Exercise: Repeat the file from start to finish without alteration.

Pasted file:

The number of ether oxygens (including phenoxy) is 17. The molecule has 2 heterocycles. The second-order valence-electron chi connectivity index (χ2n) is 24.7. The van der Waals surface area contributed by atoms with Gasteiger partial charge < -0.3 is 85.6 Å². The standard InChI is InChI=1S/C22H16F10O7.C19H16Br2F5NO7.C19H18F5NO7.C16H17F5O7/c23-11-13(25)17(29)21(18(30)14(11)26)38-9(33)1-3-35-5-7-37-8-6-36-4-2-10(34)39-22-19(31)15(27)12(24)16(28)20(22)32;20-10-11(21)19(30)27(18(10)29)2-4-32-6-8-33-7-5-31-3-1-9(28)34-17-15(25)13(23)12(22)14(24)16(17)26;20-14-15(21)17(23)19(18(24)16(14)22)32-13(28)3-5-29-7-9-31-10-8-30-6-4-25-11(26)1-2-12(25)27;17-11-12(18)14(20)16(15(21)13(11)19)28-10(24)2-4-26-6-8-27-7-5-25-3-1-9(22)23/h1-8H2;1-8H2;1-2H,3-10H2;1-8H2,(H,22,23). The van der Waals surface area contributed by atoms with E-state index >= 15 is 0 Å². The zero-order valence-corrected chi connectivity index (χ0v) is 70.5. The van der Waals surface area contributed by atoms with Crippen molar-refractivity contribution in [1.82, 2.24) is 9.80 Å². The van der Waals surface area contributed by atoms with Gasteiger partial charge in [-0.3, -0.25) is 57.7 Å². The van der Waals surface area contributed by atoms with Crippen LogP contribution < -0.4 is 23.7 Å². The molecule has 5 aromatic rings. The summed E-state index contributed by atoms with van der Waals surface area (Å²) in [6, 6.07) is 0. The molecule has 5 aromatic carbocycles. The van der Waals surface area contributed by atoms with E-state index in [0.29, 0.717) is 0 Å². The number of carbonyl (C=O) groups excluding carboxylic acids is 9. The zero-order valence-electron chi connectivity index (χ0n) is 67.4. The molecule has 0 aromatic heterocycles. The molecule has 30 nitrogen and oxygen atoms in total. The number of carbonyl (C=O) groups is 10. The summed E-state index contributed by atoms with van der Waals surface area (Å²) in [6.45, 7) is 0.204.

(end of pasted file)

The number of ether oxygens (including phenoxy) is 17. The molecule has 2 heterocycles. The second-order valence-electron chi connectivity index (χ2n) is 24.7. The van der Waals surface area contributed by atoms with Gasteiger partial charge < -0.3 is 85.6 Å². The standard InChI is InChI=1S/C22H16F10O7.C19H16Br2F5NO7.C19H18F5NO7.C16H17F5O7/c23-11-13(25)17(29)21(18(30)14(11)26)38-9(33)1-3-35-5-7-37-8-6-36-4-2-10(34)39-22-19(31)15(27)12(24)16(28)20(22)32;20-10-11(21)19(30)27(18(10)29)2-4-32-6-8-33-7-5-31-3-1-9(28)34-17-15(25)13(23)12(22)14(24)16(17)26;20-14-15(21)17(23)19(18(24)16(14)22)32-13(28)3-5-29-7-9-31-10-8-30-6-4-25-11(26)1-2-12(25)27;17-11-12(18)14(20)16(15(21)13(11)19)28-10(24)2-4-26-6-8-27-7-5-25-3-1-9(22)23/h1-8H2;1-8H2;1-2H,3-10H2;1-8H2,(H,22,23). The van der Waals surface area contributed by atoms with E-state index >= 15 is 0 Å². The zero-order valence-corrected chi connectivity index (χ0v) is 70.5. The van der Waals surface area contributed by atoms with Crippen molar-refractivity contribution in [1.82, 2.24) is 9.80 Å². The van der Waals surface area contributed by atoms with Gasteiger partial charge in [-0.3, -0.25) is 57.7 Å². The van der Waals surface area contributed by atoms with Crippen LogP contribution < -0.4 is 23.7 Å². The molecule has 5 aromatic rings. The summed E-state index contributed by atoms with van der Waals surface area (Å²) in [6, 6.07) is 0. The molecule has 5 aromatic carbocycles. The van der Waals surface area contributed by atoms with E-state index in [0.29, 0.717) is 0 Å². The number of carbonyl (C=O) groups excluding carboxylic acids is 9. The zero-order valence-electron chi connectivity index (χ0n) is 67.4. The molecule has 0 aromatic heterocycles. The molecule has 30 nitrogen and oxygen atoms in total. The number of carbonyl (C=O) groups is 10. The summed E-state index contributed by atoms with van der Waals surface area (Å²) in [6.45, 7) is 0.204.